A Guide To Wedgwood China
It all came about due to a cry from English housewives for more artful, cheaper, mass produced kitchen wares to serve their meals on and drink their mead from. That cry and the invention of the ?transfer printing process? made inexpensive, artful plates, dishes and cups and saucers available to the public. Used by a handful of artists in 1756, it spread to other manufacturers and evolved into a more state-of-the-art process enabling manufacturers to produce more complex designs.
Ultimately it evolved to a point where double- and triple-applications were possible to make multi-colored, layered design patterns available. For some unknown reason, blue colors became the most popular and there is an interesting story behind that. The most popular of the blue colors is a design called Flow Blue. It is called that because it produces a pattern of blurry, runny figures blending into each other, producing a cosmic swirl. This came about because of a mistake at the kiln. When blue ink was used for a second and third firing, it could not withstand the additional heat and it ran. Originally, it was thrown out or taken home by employees. But when seen by others, it became popular and soon accounted for most of the production of the time.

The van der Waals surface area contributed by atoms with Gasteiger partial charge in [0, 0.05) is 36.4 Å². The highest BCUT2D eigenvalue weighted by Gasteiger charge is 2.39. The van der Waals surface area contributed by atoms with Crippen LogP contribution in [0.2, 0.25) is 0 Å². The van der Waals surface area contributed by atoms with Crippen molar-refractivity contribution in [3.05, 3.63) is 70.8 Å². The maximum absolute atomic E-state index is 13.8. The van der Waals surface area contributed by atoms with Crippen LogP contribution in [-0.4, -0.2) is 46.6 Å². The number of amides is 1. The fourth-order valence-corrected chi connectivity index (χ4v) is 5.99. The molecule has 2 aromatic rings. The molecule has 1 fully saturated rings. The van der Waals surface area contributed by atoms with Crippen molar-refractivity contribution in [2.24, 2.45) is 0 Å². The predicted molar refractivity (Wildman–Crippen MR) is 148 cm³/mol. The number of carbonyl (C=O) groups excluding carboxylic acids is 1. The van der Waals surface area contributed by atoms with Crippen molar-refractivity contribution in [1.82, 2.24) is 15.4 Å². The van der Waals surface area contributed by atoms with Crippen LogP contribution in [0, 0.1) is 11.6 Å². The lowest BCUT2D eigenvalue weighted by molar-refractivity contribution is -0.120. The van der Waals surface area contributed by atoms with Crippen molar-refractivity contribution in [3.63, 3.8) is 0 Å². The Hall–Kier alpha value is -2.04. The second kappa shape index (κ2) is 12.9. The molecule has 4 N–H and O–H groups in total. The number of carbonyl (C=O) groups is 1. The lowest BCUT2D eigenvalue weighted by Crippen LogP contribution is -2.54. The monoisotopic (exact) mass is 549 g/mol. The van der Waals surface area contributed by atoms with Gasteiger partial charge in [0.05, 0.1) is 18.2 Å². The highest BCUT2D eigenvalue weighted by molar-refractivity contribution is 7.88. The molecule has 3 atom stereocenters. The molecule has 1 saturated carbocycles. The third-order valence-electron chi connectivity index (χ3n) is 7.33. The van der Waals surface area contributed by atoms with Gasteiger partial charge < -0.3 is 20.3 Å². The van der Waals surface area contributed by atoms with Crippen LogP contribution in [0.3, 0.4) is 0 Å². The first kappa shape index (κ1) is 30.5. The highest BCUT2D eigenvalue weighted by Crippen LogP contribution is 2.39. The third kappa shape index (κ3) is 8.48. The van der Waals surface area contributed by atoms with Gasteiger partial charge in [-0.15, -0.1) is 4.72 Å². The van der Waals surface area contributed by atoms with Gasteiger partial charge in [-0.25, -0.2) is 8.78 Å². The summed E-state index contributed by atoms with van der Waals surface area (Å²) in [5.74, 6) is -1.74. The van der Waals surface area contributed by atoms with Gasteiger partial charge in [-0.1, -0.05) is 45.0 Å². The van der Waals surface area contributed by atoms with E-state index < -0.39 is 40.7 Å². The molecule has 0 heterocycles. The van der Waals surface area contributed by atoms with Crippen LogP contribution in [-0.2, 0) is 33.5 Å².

It was not only the transfer process and the artistry of Josiah Wedgwood that made him the world?s most famous potter of the 18th century. It was his marketing genius that separated him from the pack. Even back then, Josiah Wedgwood recognized the value of the celebrity endorsement. Long before every celebrity in the world had been used to hawk items on TV, Josiah gave a complete set of his Wedgwood Fine China to Queen Charlotte and immediately began billing himself as ?Potter to Her Majesty.? Of course, the demand for Wedgwood Fine China soared and Josiah was forced to do the only thing possible given the circumstances -- he raised his prices drastically and made a fortune.
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